I am a day late in writing and posting a blog this week. If I were more organized that might not be the case, but my attention was elsewhere over the weekend. For the last few days I have been witnessing the power of a mama bringing her baby earth-side!
Signing up for the doula training program I was a part of was a moment of realizing a years-long dream of mine. But I had always imagined it as some far off goal that I would maybe have time for once my kids were older and more independent. The Universe had other plans and not only was I able to quickly complete my training, I started working with clients right away. And they just kept coming! It was exhilarating and scary and so much fun! But from the very beginning my biggest question for myself and any other working doulas with children has been... how was I going to make this work??
Well now I have been "making it work" for a little while and other doulas are asking me the same thing. "What does this look like in action? How does it all work?"
Rather than pretending I have all of the answers, because I certainly don't, I thought that I'd do what I was always looking for from others~ show you a little bit of what my day(s) look like when I'm attending a birth.
Saturday... here we go!
I had been on call for about a week- already on high alert and staying close to home. My doula bag was packed a week ago and sitting, ready to go by my door. I started to pay attention to things like how much gas was in my car, not wanting to let it drop too low because stopping to get gas was not something I wanted to have to do if I got "the call".
Friday night, the clients sent me a text to let me know that she was experiencing some signs of labor. These things take time, so all of us agreed to meet at our planned meeting time on Saturday to touch base and solidify plans for their birth. We continued on with our night, but I did sleep with one eye open that night, wondering if labor would progress quickly.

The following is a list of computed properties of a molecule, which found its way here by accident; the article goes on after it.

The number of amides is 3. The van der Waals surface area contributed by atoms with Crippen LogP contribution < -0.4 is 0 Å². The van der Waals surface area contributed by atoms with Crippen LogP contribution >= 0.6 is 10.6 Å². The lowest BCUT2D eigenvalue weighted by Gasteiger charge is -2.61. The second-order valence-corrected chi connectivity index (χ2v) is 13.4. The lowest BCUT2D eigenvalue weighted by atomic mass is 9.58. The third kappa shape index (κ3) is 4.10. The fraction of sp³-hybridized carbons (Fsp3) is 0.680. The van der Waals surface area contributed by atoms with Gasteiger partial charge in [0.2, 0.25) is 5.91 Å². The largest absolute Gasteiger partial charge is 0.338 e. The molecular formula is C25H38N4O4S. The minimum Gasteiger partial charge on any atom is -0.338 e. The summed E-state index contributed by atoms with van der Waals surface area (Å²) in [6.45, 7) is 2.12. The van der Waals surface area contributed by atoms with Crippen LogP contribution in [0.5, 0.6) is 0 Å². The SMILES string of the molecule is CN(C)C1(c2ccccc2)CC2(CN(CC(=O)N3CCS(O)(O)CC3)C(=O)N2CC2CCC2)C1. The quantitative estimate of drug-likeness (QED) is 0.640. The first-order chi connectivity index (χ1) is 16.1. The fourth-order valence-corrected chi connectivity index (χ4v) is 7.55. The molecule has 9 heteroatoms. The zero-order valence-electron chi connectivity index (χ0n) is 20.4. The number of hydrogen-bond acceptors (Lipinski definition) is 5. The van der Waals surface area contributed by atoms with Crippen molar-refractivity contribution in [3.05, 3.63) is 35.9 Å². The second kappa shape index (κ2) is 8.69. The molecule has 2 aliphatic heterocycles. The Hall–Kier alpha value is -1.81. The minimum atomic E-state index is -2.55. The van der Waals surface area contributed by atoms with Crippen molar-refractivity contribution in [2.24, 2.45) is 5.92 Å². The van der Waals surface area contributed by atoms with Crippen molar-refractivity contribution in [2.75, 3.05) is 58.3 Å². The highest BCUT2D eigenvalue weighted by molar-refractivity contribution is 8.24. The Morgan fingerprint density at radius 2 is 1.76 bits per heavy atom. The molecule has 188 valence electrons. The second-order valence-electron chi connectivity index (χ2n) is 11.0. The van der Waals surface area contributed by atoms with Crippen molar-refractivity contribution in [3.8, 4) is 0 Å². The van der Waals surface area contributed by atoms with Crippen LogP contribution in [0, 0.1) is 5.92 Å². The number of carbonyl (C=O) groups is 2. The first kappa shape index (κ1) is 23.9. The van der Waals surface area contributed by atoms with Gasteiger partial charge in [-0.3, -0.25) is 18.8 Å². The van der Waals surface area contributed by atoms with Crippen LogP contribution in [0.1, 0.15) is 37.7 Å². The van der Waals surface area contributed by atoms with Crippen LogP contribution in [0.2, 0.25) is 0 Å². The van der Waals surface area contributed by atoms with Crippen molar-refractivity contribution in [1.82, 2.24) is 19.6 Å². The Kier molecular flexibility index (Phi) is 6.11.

I talked to my husband, and we made plans about how we would go about the weekend if I needed to leave suddenly. Having these conversations has been so essential!! We touch base about what our weekend plans were, what meals I was planning to make over the weekend, etc. so that we feel completely in sync. Then I start emailing and letting others know that I might need to cancel plans, and I look for someone to take over my yoga class if I need it.
Saturday morning I met with the parents and everyone was doing great. I went home and made sure my house was in order and enjoyed my family. That night they called me to let me know that contractions were picking up and finding a rhythm. I went to bed early and laid out clothes next to my doula bag.
Sunday... the real deal
Sunday morning rolled around and I had barely slept because the mama's contractions were getting quite close together throughout the night. I was sure I'd get called any moment, but the call didn't come until that morning around 5:30am. Things had progressed quite a bit, and they decided to go to the hospital. We agreed that I would meet them there if she got admitted. I ate breakfast and touched base with my husband again. I wrote notes to my kids, but they were awake by the time I left so I gave them big squeezy hugs and made my way to the hospital.
In my down time I begged every yoga teacher I knew to teach my prenatal yoga class that morning, but nobody was available. I had to make the call to cancel the class, which is something I try to avoid at all costs! (side note: if you think you might want to teach prenatal yoga, do it! there aren't enough of us.) I also called my babysitters and let them know that I might need them Monday.
I spent most of the first part of the day at the hospital, but was able to return home to make Christmas goodies with my kids and rest. I returned to the hospital later in the day and we labored together as things picked up.
When I returned home to rest that night while laboring Mama rested, there were notes on my door from my husband and kids~ little love notes and encouragement. How could we do this job without our partner's support?? All I know is that i wouldn't want to try. That gave me a boost, and my husband was still awake so I talked to him a little bit about what was happening at the hospital and he helped me process and create a game plan for how I could best support them in this last leg of labor. I ate, took a shower, checked in with the laboring parents, set up a babysitter for the next day to arrive before my husband had to leave for work, and went to bed.
Monday... happy birthday baby!